Warner wrote a message on the Ubuntu development list on Friday entitled "Unity Going Forward" where he confirms yesterday's information that Ubuntu 12.10 is dropping the Unity 2D desktop and focusing upon using Unity with LLVMpipe in cases where there is no sufficient GPU/driver for handling the composited desktop. "Unity 2D has been removed as a default option in favor of Unity 3D across the board. This is a work in progress, so bear with us as we sort out the details in the transition."
This makes sense as now there is one unified Ubuntu desktop rather than two flavors of Unity, this leads to a better user experience as well as easing the development needs. However, as I wrote yesterday, this will cause problems for users of non-modern computers as well as some alternative platforms (e.g. ARM).
I've been extensively testing and using LLVMpipe with different workloads for years back when it was still a very young Gallium3D driver.
Even with the very latest Intel "Ivy Bridge" and AMD "Bulldozer" hardware, LLVMpipe isn't good for OpenGL gaming even with leveraging LLVM for optimizations. That's besides the point though for Canonical's concern with LLVMpipe for Unity, since for a composited desktop on modern hardware the performance with piping the OpenGL to the CPU is sufficient, as was illustrated by Fedora developers with using the GNOME Shell and LLVMpipe as their fall-back desktop with Fedora 17.
The real concern comes with Canonical continuing to (insanely) recommend the 32-bit version of Ubuntu over the 64-bit flavor, as the 64-bit version of LLVMpipe performs much better than 32-bit, plus there's a host of other reasons why Canonical should just begin recommending the 64-bit edition... Aside from the x86_64 preference to LLVMpipe, multi-core CPUs and those supporting modern instruction set extensions (i.e. SSE3/SSE4 and more recently AVX) are more attractive to this Gallium3D software renderer.
The GPU/driver requirements for Unity/Compiz are those supporting OpenGL 2.0, which comes down to the NVIDIA FX/5 series (NV30) and newer, Radeon 9000 (R300) series and newer, and the Intel i915.
If your CPU is older and your GPU/driver isn't supported, the Unity experience with LLVMpipe may be less than favorable in terms of greater CPU usage and potentially increased power consumption. For ARM hardware, LLVMpipe hasn't seen much in the way of specific optimizations.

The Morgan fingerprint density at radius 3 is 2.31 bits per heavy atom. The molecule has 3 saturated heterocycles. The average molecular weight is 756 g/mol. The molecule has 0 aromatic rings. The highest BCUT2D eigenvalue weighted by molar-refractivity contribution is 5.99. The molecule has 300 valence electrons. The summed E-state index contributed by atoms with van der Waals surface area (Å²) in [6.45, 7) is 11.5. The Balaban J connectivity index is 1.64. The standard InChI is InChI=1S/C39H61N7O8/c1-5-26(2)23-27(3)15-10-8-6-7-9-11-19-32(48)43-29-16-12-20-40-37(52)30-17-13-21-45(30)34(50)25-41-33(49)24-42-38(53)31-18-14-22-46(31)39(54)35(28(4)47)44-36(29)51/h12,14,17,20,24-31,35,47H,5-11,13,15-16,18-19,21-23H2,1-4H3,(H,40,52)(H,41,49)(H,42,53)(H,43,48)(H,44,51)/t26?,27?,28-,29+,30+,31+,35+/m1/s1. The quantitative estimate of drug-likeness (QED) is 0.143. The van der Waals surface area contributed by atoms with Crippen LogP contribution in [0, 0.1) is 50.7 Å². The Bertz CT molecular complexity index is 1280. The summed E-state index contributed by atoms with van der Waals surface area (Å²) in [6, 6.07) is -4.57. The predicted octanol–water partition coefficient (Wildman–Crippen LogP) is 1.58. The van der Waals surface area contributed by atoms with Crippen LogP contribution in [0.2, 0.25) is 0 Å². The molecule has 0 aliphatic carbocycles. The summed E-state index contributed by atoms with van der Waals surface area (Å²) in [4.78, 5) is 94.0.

Jason Warner says in today's mailing list message:
We know some subset of cards and hardware that could previously run Unity 2D will no longer be able to run Unity.At least they're realistic in acknowledging there may be some fall-out with Ubuntu 12.10 and that it may take until Ubuntu 13.04 for greater progress. (Though Canonical has yet to make any upstream investments in Mesa's LLVMpipe.)
For these cases, we are actively working on Unity running through LLVMpipe which is a work in progress. Unity through LLVMpipe is CPU bound which means systems with decently modern CPU architectures and non-GPU accelerated hardware should be able to run Unity. As I mentioned, this approach is a work in progress as we tweak the experience and effects to maximize the performance. We expect this to shake out over the rest of this cycle and bleed into 13.04 as well.
Jason ends his mailing list message with, "Still, with all the above, there will be systems that are simply too old to run Unity. In those cases it would be necessary to either stick with 12.04 LTS or run another desktop environment. We want this transition to go as smoothly as possible and are working on supporting as much hardware as we reasonably can. Hopefully we should have most of the wrinkles worked out by 12.10 release with just a little hangover for 13.04." Those wanting a lighter desktop to try should check out Xfce or LXDE.
As I shared earlier today, even with newer hardware if you opted to use Unity 2D, your OpenGL performance may regress for games and other GL workloads with now being forced to use the Compiz-based Unity.
The mailing list post in full can be read on ubuntu-devel.